Grammy-award nominated guitarist Alex de Grassi is one of the premiere steel string soloists in the world, and seeing him in concert might not be your average musical experience.
He is scheduled to perform at 4 p.m. on Sunday at the Thunder Mountain High School auditorium. It is the opening of the Juneau Arts and Humanities Council concert series and will be the first show the local arts organization has held in the new auditorium.
"It's gonna be a variety of solo steel string guitar pieces, some of which I composed and some which are arrangements of materials that includes everything from jazz standards to folk songs to maybe Jimmy Hendrix," de Grassi said.
Born in Yokosuka, Japan, de Grassi was raised in the Bay Area and comes from a musical background. After graduating from college, he cut his musical teeth as a busker in London.
He released his first album, "Turning: Turning Back," through Windham Hill Records in 1978, and has created a following for his intense finger-picking style. While he admits to slowing down in recent years, de Grassi said he still loves to get out on stage and perform.
"I don't perform as much as I used to," he said. "There were times when I was traveling a lot, like doing 150, 200 concerts a year. These days I'm probably doing more like 50."
It's been more than a decade since de Grassi has performed in Alaska, which he has been looking forward to. He came up to the Last Frontier a handful of times in the 1980s and played venues across the state, including Anchorage, Juneau, Fairbanks, Petersburg, Homer, Sitka and others. Unfortunately, Juneau will be the only stop this time in Alaska.
"I'm looking forward to coming up there," he said. "I wish I had more time because I had originally hoped this would happen in a time period where I could hang out and see Alaska for a bit."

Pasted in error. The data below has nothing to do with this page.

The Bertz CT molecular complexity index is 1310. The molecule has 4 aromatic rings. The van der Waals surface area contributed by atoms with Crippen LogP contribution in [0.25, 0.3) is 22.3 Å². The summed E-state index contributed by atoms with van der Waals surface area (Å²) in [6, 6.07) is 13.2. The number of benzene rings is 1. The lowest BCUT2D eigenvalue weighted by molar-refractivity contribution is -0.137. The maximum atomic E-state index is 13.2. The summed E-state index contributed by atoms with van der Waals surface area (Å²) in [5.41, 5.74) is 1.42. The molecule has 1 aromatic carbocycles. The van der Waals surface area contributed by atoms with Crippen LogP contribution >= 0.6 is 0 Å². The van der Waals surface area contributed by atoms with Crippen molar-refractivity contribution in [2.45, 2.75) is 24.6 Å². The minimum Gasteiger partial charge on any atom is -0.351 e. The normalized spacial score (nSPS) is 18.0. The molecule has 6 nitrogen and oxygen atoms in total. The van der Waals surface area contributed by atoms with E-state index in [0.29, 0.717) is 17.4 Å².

Next week de Grassi will head to Europe for about a month of traveling and performing in Scotland, England and Germany.
While he does not yet have a set date, de Grassi has been working on a new album he plans to release in 2010. His last album, "Pure Alex de Grassi," was released by Windham Hill Records in 2006.
"When I'm at home, I tend to work in the morning a little bit and usually in the evening as well to hopefully produce something," de Grassi said.
He also occasionally produces projects or collaborates with other artists that are outside of his norm as a solo performer. He occasionally performs alongside bassist Michael Manring and percussionist Christopher Garcia in a group they've dubbed DeMania Trio.
While not performing or writing and arranging, de Grassi has spent an increasing amount of time teaching.
"Recently I have taken the closest thing to a day job I've taken since I started doing this 30 years ago," he said.
String Letter Music School has hired de Grassi as an artist advisor and part-time teacher. The company also is a fairly good-sized publishing company that produces guitar and string instrument magazines and learning materials, which de Grassi also plans to contribute to.
He has also had several commissions in recent years, including a steel string concerto with collaborating violinist Jeremy Cohen, as well as creating music for classic silent films for the New York Guitar Festival.
"That's kind of fun," de Grassi said. "Those are kind of interesting for me, a different way of going about writing and performing music. It's something to accompany a visual medium. The music tends to seem different than when you get up and play solo in front of people."
Contact reporter Eric Morrison at 523-2269 or firstname.lastname@example.org.
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